Fans and media surround IndyCar Series driver Fernando Alonso as he rides in a golf cart on pit road at the end of Carb Day for the 101st Running of the Indianapolis 500 at Indianapolis Motor Speedway. Mark J. Rebilas-USA TODAY Sports via Reuters

INDIANAPOLIS: Fernando Alonso rocked racing when he opted to skip the Monaco Grand Prix to run in the Indianapolis 500, but the two-time world champion’s gamble was looking good as he prepared to swap one iconic venue for another on Sunday.

The Spanish driver has been quick to get to grips with the Indianapolis Motor Speedway, qualifying fifth for Sunday’s 101st running of the Indianapolis 500 to make the second row of the starting grid behind pole-sitter Scott Dixon of New Zealand.

“I want to make something clear. I am not coming for a ‘week off’ or to just have fun – I am a racer, I am coming to race,” Alonso declared on the Players Tribune website. “The Indy 500 is one of the greatest events in the sport. Drivers all over the world know this. I belong there.”

More than a publicity stunt, Alonso said, his appearance at “The Brickyard” is a crucial second step in his bid to win motor racing’s “triple crown” of the Monaco Grand Prix, which he’s won twice, Indy, and the 24 Hours of Le Mans.

Only one driver has done it, Britain’s Graham Hill.

“To grow up as a driver and become a more complete driver you need to win the best races in the world, the most prestigious races in the world,” Alonso said. “The Indy 500 is the biggest race in the world.”

Alonso’s decision to make the trans-Atlantic leap this weekend was made easier by his Clarence-Honda team’s struggles in Formula One this season.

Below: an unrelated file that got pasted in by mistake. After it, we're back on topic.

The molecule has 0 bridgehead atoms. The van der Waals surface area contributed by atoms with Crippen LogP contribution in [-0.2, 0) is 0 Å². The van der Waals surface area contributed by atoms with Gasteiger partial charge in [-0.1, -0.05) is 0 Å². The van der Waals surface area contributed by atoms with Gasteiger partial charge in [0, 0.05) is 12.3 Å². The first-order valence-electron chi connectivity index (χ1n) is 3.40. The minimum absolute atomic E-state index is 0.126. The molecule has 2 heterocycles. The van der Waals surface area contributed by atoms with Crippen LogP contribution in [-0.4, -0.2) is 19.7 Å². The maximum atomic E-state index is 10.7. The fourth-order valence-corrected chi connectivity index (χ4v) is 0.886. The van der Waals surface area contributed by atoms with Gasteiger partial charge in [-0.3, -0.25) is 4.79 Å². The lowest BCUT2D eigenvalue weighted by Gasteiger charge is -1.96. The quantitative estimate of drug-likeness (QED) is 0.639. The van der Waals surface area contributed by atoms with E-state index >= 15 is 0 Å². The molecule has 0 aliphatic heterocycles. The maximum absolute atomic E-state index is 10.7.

In Indianapolis, however, his Andretti Autosport McLaren-Honda equipment gives him plenty of opportunity to win, with his own inexperience on the 2.5-mile (4km) oval one of the biggest obstacles to victory.

“The equipment is capable of winning, he has the natural talent to be very competitive, but he doesn’t have the experience,” said Zak Brown, executive director of McLaren. “But he’s very smart. He’s coming in very well prepared and the Indy 500 is a tough race, so anything can happen.”

Certainly Alonso’s rivals consider him more of a threat than most Indy newcomers.

“He’s more prepared than most rookies,” said team-mate Marco Andretti, who will start from the third row.

“He has a lot of knowledge and experience of different cars in his previous teams. He’s probably more ready than me when I started here at 19.”

Plenty can go wrong, however, over the course of 500 miles to scupper the chances of even the most competitive cars.

In a field of 33 at speeds of 380 km/h the slightest mistake can spell disaster.

Alonso will be up against drivers much more accustomed to oval racing. No fewer than seven former Indy 500 winners line up for the start, including Dixon, the winner in 2008, and last year’s winner Alexander Rossi – third fastest in qualifying behind Dixon and Ed Carpenter.

“The hardest part of the race is the wind, the traffic, the circumstances ... The day of the race there is always a surprise for you,” Marco Andretti said.

There also remains some nagging uncertainty about the Honda engine, which have been less reliable than their Chevrolet counterparts.

Alonso himself had to switch engines just prior to a qualifying run that put him in the middle of the second row, flanked by Japan’s Takuma Sato and American J.R. Hildebrand.

“The hardest part is the race and everything that can happen in such an event: learn how to manage traffic, the little tricks for overtaking, using your car’s performance, when, why,” he said.

“All those little things that only experience can teach you. And I do not have that experience so I know I will be weaker in some aspects.” --AFP

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